It’s not the only song on this album. There’s another Hamish Henderson song (“The Freedom Come-All-Ye”), covers of The Rolling Stones’ “Ruby Tuesday”, Pete Seeger’s “Waist Deep In The Big Muddy” and Richard Thompson’s brilliant “1952 Vincent Black Lightning.” 11 songs altogether. It’s mainly in a folk style although there is an electric guitar and drums on a couple of tracks. The album is really worth a listen to all the way through but it’s “Farewell To Sicily” that I keep coming back to.

So, yes, my Dad enjoyed this song. I can still feel the warmth and empathy between us as we drove along the M2 in companionable silence listening to this beautiful song.

The pipie is dozie, the pipie is fey
He wullnae come roun for his vino the day
The sky owre Messina is unco an gray
An aa the bricht chaumers are eerie
Fareweill ye banks o Sicily
Fare ye weill ye valley an shaw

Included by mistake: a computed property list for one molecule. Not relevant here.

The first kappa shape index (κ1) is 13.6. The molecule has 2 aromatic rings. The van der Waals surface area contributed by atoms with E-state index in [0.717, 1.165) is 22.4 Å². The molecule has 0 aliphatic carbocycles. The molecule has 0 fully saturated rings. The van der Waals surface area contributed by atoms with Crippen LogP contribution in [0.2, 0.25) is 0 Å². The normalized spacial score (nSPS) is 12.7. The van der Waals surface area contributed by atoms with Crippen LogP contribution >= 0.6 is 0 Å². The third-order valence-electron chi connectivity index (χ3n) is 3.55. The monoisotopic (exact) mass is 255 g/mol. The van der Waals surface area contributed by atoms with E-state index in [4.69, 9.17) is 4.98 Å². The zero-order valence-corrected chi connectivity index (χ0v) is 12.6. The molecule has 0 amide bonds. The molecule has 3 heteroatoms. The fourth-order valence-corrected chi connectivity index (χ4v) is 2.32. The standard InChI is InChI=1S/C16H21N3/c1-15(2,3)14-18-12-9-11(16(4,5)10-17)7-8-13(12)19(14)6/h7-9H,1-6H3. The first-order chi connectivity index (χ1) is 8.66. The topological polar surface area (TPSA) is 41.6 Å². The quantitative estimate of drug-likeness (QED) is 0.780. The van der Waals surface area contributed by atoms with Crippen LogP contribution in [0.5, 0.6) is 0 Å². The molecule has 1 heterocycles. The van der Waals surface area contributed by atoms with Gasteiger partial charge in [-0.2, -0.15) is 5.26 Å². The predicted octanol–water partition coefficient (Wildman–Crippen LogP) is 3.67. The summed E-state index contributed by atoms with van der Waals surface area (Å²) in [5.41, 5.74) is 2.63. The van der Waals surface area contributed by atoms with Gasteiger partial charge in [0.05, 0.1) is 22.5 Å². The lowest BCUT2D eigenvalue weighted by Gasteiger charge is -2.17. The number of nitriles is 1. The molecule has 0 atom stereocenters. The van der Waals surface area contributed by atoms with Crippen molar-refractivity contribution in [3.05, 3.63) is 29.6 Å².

There’s nae Jock will murn the kyles o ye
Aa the bricht chaumers are eerie
Fareweill ye banks o Sicily
Fare ye weill ye valley an shaw
There’s nae hame can smour the wiles o ye
Aa the bricht chaumers are eerie
Then doun the stair an line the watterside
Wait yer turn the ferry’s awa
Then doun the stair an line the watterside
Aa the bricht chaumers are eerie
The drummie is polisht, the drummie is braw
He cannae be seen for his wabbin ava
He’s beezed himsell up for a photie an aa
Tae leave wi his Lola, his dearie
Fareweill ye banks o Sicily
Fare ye weill ye sheilin an haa
We’ll aa mind shebeens an bothies
Whaur kind signorinas were cheerie
Fareweill ye banks o Sicily